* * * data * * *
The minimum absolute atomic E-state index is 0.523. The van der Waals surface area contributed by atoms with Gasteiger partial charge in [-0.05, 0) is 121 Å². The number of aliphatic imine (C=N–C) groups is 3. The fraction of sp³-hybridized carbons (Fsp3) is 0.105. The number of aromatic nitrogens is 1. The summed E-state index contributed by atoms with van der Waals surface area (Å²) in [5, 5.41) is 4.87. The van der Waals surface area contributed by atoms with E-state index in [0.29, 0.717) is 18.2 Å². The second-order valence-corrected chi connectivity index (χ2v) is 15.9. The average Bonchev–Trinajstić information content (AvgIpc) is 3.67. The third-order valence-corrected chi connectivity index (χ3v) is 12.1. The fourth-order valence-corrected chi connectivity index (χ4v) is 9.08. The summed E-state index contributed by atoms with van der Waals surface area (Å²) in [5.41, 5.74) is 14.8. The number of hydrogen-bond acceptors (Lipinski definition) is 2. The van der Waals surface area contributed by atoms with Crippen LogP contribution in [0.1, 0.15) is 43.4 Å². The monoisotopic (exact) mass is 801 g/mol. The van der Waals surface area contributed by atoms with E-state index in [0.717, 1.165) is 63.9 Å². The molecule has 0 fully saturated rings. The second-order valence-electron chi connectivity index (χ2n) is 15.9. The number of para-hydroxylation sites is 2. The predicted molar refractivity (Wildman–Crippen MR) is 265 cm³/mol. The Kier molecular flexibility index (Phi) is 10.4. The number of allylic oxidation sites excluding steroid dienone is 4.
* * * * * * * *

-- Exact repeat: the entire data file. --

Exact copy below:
The minimum absolute atomic E-state index is 0.523. The van der Waals surface area contributed by atoms with Gasteiger partial charge in [-0.05, 0) is 121 Å². The number of aliphatic imine (C=N–C) groups is 3. The fraction of sp³-hybridized carbons (Fsp3) is 0.105. The number of aromatic nitrogens is 1. The summed E-state index contributed by atoms with van der Waals surface area (Å²) in [5, 5.41) is 4.87. The van der Waals surface area contributed by atoms with E-state index in [0.29, 0.717) is 18.2 Å². The second-order valence-corrected chi connectivity index (χ2v) is 15.9. The average Bonchev–Trinajstić information content (AvgIpc) is 3.67. The third-order valence-corrected chi connectivity index (χ3v) is 12.1. The fourth-order valence-corrected chi connectivity index (χ4v) is 9.08. The summed E-state index contributed by atoms with van der Waals surface area (Å²) in [5.41, 5.74) is 14.8. The number of hydrogen-bond acceptors (Lipinski definition) is 2. The van der Waals surface area contributed by atoms with Crippen LogP contribution in [0.1, 0.15) is 43.4 Å². The monoisotopic (exact) mass is 801 g/mol. The van der Waals surface area contributed by atoms with E-state index in [0.717, 1.165) is 63.9 Å². The molecule has 0 fully saturated rings. The second-order valence-electron chi connectivity index (χ2n) is 15.9. The number of para-hydroxylation sites is 2. The predicted molar refractivity (Wildman–Crippen MR) is 265 cm³/mol. The Kier molecular flexibility index (Phi) is 10.4. The number of allylic oxidation sites excluding steroid dienone is 4.